CD available at eremite.com
an imposing concert recording by a remarkable gathering of first & second generation american free jazz heavyweights. octogenarian marshall allen, a member of the sun ra arkestra since the early fifties & now the arkestra's acting leader, makes a rare small group appearance. septuagenarian edward "kidd" jordan is a secret hero of american music, a legendary musician whose dedication to grassroots education in his hometown of new orleans has kept his profile low among the general jazz public (his sons kent & marlon --& all the marsalis brothers-- number among his many students). a member of the 1960s arkestra, alan silva is widely recognized for his otherworldly bass playing & his innovations in the rarefied realm of large ensemble free improvisation. william parker & hamid drake are the premier rhythm section in the resurgent american free jazz scene, & the all-star game reveals yet another facet of their powerful chemistry.
There's much to celebrate about these two discs, classic encounters of the energy chapter of free jazz -- in each case two saxophones & rhythm section blowing toward some apocalyptic possibility; no theme in sight, with power & conviction that have too often seemed drained from American free jazz. What happens in each case is an explosion of impassioned utterance, soul-searing work in the rituals first defined by Ayler, Coltrane, Sanders & the Sun Ra reed section of which Marshall Allen was a member. These may not, in any sense, be regular bands, but they're bands without a weak link, whether ego-centric, technical or conceptual. The All-Star Game features what is unquestionably the senior ensemble. It's a marvelous meeting in which Allen & Jordan dance across the pulsing maze of multiplying rhythms set up by Drake & the two basses of Parker & Silva (another early presence). & what a pleasure it is to hear the two bass combination, a feature of some of the classic & defining recordings of the genre. While Jordan unquestionably belongs in the All-Star Game, he is among the most under-rated of musicians, a fountain of torrid energy & exalted invention who is entirely worthy of this rhythm section. (the other disc referred to early in this review is Leo 369, Shoup/Flaherty/Moore/Corsano Live at Tonic.) -- Stuart Broomer, Coda
The All-Star Game indeed. This 73-minute jam in six parts is the aural document of a gig held at the ICA in December of 2000. The lineup that champion saxophonist Marshall Allen chose is startling: Kidd Jordan on tenor, Hamid Drake on drums, and both William Parker and Alan Silva on basses! And before you surrender to the erroneous notion that this is just some blowing session where skronk is the name of the game front and back, get real. These men are all improvisers of a different sort. All of them have played in very disciplined units and know how to make the most of dynamic, harmonic interplay, tonal dexterity, and (of course) group interplay as well as solo improvising. The exchanges between Allen and Jordan themselves are remarkable for the way in which contrapuntal allowances are turned around in a series of cadences dictated by the bassists and then articulated through first subtle and then bleating shifts of tone and color. The articulation of breath, elongation of line, and opposing notions of legato phrasing as it differs from alto to tenor player is remarkable. On the third and fourth sections, the engagement of both bassists with Drake as the sax players lean in to play tight and close to the rhythmic sprawl is nothing short of astonishing. That this intensity of focus and creativity is displayed for this length without a single straw note or easily copped riff or trope is remarkable in and of itself. But the real secret of this gig's success was in its reliance on keeping the rhythm section the center of focus and attention: this music swings -- albeit in an entirely new way -- as hard as it blows. --Thom Jurek, Allmusic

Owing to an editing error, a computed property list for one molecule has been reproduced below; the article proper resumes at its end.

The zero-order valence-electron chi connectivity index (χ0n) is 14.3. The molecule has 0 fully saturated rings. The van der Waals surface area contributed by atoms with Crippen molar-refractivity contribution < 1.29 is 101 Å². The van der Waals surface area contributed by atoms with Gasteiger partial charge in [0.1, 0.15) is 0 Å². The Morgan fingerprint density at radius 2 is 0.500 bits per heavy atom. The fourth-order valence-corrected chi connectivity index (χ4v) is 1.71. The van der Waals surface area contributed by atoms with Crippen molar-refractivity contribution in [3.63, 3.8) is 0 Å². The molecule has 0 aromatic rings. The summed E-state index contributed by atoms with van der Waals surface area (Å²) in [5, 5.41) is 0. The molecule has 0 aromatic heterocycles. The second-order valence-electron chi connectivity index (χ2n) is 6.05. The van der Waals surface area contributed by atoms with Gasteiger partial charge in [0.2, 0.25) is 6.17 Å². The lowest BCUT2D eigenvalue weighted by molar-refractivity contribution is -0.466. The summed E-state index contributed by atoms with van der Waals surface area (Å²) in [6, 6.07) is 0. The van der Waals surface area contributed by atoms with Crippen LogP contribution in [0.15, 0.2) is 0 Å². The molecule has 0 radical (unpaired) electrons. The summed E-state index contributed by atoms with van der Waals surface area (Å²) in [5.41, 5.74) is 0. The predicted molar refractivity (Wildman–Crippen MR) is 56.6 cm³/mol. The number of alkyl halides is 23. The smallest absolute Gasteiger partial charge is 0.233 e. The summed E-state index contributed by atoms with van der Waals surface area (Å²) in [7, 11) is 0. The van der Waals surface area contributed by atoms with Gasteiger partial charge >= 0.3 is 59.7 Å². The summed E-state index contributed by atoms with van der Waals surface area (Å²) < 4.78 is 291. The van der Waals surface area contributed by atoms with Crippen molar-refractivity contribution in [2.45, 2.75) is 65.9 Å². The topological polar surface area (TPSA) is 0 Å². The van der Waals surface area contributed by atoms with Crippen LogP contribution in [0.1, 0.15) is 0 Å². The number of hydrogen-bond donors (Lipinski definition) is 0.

Anyone who dares say that Alan Silva's over the hill as a bass player just because he spends a lot of time these days sitting behind a synthesizer should be forced to listen to this baby through ten times in a row. He teams up here with William Parker to form the most dynamic two bass section since Cecil Taylor's Unit Structures (which featured, as you'll recall Henry Grimes and.. Alan Silva). For once even Hamid Drake sounds like he's being driven rather than doing the driving. Not surprising since there's another titanic duo out front, veteran Sun Ra alto saxophonist Marshall Allen and Edward "Kidd" Jordan on tenor. Actually, "veteran" is the kind of disparaging term that Ehlers has been fighting against since he started his label (so i'll tactfully withdraw the epithet): his artistic credo has always been to document the work of the earlier generation of free jazz pioneers who are still very much alive and kicking but whom few labels seem to want to record (the Ken Vandermarks of this world can fend very well for themselves, after all). This volcanic 75 minute live set recorded in Boston's ICA Theater on December 1st 2000 is glorious proof that Ehlers is on the right track. The combined age of these five gentlemen may be well past 300, but any one of them could go the full fifteen rounds with the young cats and probably floor them with a hook to boot. --Dan Warburton, paristransatlantic